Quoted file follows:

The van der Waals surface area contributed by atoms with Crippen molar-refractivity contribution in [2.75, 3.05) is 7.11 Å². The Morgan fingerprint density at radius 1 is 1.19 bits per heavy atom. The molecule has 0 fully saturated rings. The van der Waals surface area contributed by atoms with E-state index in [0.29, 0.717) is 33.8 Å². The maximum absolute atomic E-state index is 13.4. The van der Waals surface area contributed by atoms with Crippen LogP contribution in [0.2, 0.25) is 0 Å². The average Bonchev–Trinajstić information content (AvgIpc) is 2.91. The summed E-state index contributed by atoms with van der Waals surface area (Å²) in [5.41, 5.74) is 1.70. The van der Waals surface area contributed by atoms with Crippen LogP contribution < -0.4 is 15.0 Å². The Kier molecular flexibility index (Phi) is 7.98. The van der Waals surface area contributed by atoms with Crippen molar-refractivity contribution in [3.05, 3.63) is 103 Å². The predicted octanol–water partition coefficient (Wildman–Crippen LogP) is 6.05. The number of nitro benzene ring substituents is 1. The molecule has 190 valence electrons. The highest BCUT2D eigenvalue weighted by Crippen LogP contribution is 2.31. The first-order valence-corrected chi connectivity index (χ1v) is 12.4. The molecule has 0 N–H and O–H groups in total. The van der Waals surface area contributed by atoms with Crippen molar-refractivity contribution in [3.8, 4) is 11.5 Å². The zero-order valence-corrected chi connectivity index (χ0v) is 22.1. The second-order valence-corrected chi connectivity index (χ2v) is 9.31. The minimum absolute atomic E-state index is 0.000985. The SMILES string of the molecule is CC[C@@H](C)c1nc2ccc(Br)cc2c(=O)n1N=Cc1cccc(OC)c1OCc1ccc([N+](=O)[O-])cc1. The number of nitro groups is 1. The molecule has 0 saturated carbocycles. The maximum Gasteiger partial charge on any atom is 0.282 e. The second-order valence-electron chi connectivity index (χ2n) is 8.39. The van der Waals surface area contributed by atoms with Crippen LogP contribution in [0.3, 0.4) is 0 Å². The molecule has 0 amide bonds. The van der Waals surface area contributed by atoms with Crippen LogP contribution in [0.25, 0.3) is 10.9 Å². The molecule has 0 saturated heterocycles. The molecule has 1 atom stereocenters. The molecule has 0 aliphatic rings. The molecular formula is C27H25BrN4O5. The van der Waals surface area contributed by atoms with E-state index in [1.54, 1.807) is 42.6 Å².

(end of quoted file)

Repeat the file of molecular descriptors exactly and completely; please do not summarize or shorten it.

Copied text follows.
The van der Waals surface area contributed by atoms with Crippen molar-refractivity contribution in [2.75, 3.05) is 7.11 Å². The Morgan fingerprint density at radius 1 is 1.19 bits per heavy atom. The molecule has 0 fully saturated rings. The van der Waals surface area contributed by atoms with E-state index in [0.29, 0.717) is 33.8 Å². The maximum absolute atomic E-state index is 13.4. The van der Waals surface area contributed by atoms with Crippen LogP contribution in [0.2, 0.25) is 0 Å². The average Bonchev–Trinajstić information content (AvgIpc) is 2.91. The summed E-state index contributed by atoms with van der Waals surface area (Å²) in [5.41, 5.74) is 1.70. The van der Waals surface area contributed by atoms with Crippen LogP contribution < -0.4 is 15.0 Å². The Kier molecular flexibility index (Phi) is 7.98. The van der Waals surface area contributed by atoms with Crippen molar-refractivity contribution in [3.05, 3.63) is 103 Å². The predicted octanol–water partition coefficient (Wildman–Crippen LogP) is 6.05. The number of nitro benzene ring substituents is 1. The molecule has 190 valence electrons. The highest BCUT2D eigenvalue weighted by Crippen LogP contribution is 2.31. The first-order valence-corrected chi connectivity index (χ1v) is 12.4. The molecule has 0 N–H and O–H groups in total. The van der Waals surface area contributed by atoms with Crippen molar-refractivity contribution in [3.8, 4) is 11.5 Å². The zero-order valence-corrected chi connectivity index (χ0v) is 22.1. The second-order valence-corrected chi connectivity index (χ2v) is 9.31. The minimum absolute atomic E-state index is 0.000985. The SMILES string of the molecule is CC[C@@H](C)c1nc2ccc(Br)cc2c(=O)n1N=Cc1cccc(OC)c1OCc1ccc([N+](=O)[O-])cc1. The number of nitro groups is 1. The molecule has 0 saturated carbocycles. The maximum Gasteiger partial charge on any atom is 0.282 e. The second-order valence-electron chi connectivity index (χ2n) is 8.39. The van der Waals surface area contributed by atoms with Crippen LogP contribution in [0.3, 0.4) is 0 Å². The molecule has 0 amide bonds. The van der Waals surface area contributed by atoms with Crippen LogP contribution in [0.25, 0.3) is 10.9 Å². The molecule has 0 saturated heterocycles. The molecule has 1 atom stereocenters. The molecule has 0 aliphatic rings. The molecular formula is C27H25BrN4O5. The van der Waals surface area contributed by atoms with E-state index in [1.54, 1.807) is 42.6 Å².